ARCHER: I think the answer, Nathan, is pretty simple. You're right, of course. There's nothing immoral or dreadful intrinsically about extinction. In fact, if extinction didn't occur, life wouldn't be able to change in the way that it needs to to adapt to a changing world. It's been going on for three and a half billion years. The problem is, you need new species to originate at about the same rate to offset the ones that are going extinct so that you maintain a balance of the amount of biological diversity in the world.
And that's what's not happening now. You'll hear people talk about the fact that we seem to be now launching into the world's sixth great extinction or mass extinction event where the number of things going extinct is vastly exceeding the number that are appearing. So we're losing - we're net losing species in the world. And as life plunges off this cliff, we have to say, are we the reason that this whole massive global imbalance is starting to happen? And if so, do we want to live with the consequences?
In the previous five mass extinctions on Earth, it took about 10 million years for ecosystems to be balanced again after those dreadful events. Like the meteor when it came at the end of the Cretaceous and took out the dinosaurs. We're kind of doing the same thing now. So the view I have that this is a moral obligation to try to stop this if we can is based on the fact that I want to live in a world that basically has its biological components collapsing. We need those things in the world.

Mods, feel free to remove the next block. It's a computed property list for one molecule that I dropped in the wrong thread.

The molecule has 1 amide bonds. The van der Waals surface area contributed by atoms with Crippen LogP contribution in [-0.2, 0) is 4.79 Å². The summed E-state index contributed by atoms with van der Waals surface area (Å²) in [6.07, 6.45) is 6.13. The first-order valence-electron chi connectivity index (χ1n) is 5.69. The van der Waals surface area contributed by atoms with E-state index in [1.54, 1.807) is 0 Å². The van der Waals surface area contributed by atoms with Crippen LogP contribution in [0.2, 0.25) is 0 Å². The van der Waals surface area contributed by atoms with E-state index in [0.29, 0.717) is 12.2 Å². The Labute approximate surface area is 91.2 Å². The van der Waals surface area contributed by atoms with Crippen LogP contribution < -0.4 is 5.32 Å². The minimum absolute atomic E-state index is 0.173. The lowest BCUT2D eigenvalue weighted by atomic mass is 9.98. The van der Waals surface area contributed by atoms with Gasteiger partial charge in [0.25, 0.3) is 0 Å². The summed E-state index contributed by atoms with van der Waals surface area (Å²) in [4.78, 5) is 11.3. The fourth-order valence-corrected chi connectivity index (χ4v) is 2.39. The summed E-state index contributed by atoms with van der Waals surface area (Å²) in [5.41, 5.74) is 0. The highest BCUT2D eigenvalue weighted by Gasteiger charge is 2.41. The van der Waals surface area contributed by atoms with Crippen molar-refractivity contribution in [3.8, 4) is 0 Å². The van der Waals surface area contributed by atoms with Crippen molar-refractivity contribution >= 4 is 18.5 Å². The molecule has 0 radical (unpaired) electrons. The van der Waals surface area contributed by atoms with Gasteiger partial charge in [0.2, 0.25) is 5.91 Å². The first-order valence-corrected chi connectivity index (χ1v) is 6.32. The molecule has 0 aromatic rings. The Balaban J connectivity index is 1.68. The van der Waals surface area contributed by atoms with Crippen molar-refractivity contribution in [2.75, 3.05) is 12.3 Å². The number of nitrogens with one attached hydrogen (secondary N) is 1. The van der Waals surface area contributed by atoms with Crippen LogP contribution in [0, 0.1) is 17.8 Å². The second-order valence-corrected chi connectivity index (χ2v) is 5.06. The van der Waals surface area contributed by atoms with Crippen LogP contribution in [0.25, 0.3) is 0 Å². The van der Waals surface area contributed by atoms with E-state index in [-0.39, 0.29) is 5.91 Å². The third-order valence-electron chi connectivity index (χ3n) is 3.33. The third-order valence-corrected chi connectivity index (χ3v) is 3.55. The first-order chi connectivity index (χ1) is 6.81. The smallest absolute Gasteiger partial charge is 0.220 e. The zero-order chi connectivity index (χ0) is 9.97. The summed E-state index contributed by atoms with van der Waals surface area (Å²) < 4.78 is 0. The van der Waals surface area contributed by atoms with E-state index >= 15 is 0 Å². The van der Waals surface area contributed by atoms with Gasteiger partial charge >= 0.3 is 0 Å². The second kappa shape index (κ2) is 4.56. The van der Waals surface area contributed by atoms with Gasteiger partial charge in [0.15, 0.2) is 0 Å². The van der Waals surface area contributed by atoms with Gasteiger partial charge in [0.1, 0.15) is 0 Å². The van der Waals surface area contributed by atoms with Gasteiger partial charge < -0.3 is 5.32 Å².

DANKOSKY: So working through your method there, how many different attempts would you need to be successful to really actually rebuild a species? 'Cause if you just have a bunch of frogs that are cloned off of the same frogs, you don't have a whole lot of diversity within the species. It's not like frogs really were back before they were - became extinct in the first place, if you get my meaning.
ARCHER: Yeah, I do. And fortunately, when I went to the chap who had last kept these frogs - this is Professor Mike Tyler at the University of Adelaide - he had not just kept tissues of one frog, he had a whole bucket full of tissues of many frogs, so we know we've got, you know, male, female tissue. But technology is getting so good now. Many of these questions that we have presumed to be important - i.e., we have to have hundreds of different kinds of, or different individuals to have a viable population, it's not clearly the case that that's necessary anymore.